New British Prime Minister Theresa May announced six members of her Cabinet Wednesday.

Amid a sweeping crackdown on dissent in Egypt, security forces have forcibly disappeared hundreds of people since the beginning of 2015, according to a new report from Amnesty International.

It's an "unprecedented spike," the group says, with an average of three or four people disappeared every day.

The Republican Party, as it prepares for its convention next week has checked off item No. 1 on its housekeeping list — drafting a party platform. The document reflects the conservative views of its authors, many of whom are party activists. So don't look for any concessions to changing views among the broader public on key social issues.

Many public figures who took to Twitter and Facebook following the murder of five police officers in Dallas have faced public blowback and, in some cases, found their employers less than forgiving about inflammatory and sometimes hateful online comments.

As Venezuela unravels — with shortages of food and medicine, as well as runaway inflation — President Nicolas Maduro is increasingly unpopular. But he's still holding onto power.

"The truth in Venezuela is there is real hunger. We are hungry," says a man who has invited me into his house in the northwestern city of Maracaibo, but doesn't want his name used for fear of reprisals by the government.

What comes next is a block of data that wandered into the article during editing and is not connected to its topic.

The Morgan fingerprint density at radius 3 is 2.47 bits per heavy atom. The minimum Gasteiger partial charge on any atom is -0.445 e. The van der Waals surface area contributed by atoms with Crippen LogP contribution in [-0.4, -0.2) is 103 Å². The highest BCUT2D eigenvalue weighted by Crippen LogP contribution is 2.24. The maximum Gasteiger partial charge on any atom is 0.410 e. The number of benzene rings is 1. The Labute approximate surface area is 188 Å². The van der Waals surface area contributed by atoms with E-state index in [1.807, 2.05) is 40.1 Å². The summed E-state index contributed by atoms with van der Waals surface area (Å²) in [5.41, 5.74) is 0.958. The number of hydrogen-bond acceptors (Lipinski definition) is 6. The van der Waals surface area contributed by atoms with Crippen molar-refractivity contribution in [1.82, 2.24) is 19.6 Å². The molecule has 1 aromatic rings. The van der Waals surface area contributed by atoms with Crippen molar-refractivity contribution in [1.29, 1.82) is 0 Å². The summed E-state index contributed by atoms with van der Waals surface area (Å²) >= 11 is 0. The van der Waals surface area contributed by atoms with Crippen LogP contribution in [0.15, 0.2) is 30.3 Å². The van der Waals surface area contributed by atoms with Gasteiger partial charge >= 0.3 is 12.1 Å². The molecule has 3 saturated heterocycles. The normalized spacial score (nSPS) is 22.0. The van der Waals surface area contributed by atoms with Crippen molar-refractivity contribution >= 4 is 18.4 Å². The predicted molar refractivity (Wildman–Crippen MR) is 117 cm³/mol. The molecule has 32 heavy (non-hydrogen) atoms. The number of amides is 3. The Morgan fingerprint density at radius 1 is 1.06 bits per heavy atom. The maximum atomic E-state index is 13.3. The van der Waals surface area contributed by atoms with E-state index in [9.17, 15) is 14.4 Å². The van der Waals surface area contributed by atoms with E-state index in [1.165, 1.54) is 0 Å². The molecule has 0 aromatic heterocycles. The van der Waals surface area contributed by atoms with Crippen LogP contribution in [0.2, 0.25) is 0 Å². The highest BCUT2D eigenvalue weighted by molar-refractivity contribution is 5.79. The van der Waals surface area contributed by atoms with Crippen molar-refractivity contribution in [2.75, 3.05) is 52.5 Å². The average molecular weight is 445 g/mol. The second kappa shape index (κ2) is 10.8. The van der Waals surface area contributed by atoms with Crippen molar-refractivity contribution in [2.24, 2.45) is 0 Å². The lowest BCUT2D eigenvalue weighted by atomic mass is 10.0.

The wiry man paces angrily as he speaks. It wasn't always this way, he says, showing how loose his pants are now.

Ask a typical teenage girl about the latest slang and girl crushes and you might get answers like "spilling the tea" and Taylor Swift. But at the Girl Up Leadership Summit in Washington, D.C., the answers were "intersectional feminism" — the idea that there's no one-size-fits-all definition of feminism — and U.N. climate chief Christiana Figueres.

Copyright 2016 NPR. To see more, visit

Copyright 2016 NPR. To see more, visit

Copyright 2016 NPR. To see more, visit

Copyright 2016 NPR. To see more, visit


Why A Seattle Restaurant Owner Is Against 'Living Wage' Laws

Aug 29, 2013
Originally published on August 29, 2013 6:47 am



So let's get back to the home of Starbucks - Seattle. There, even as fast food workers have been protesting for higher pay, what they call a living wage in many cities, one of Seattle's best known restaurant owners has just upped the pay of his workers on his own.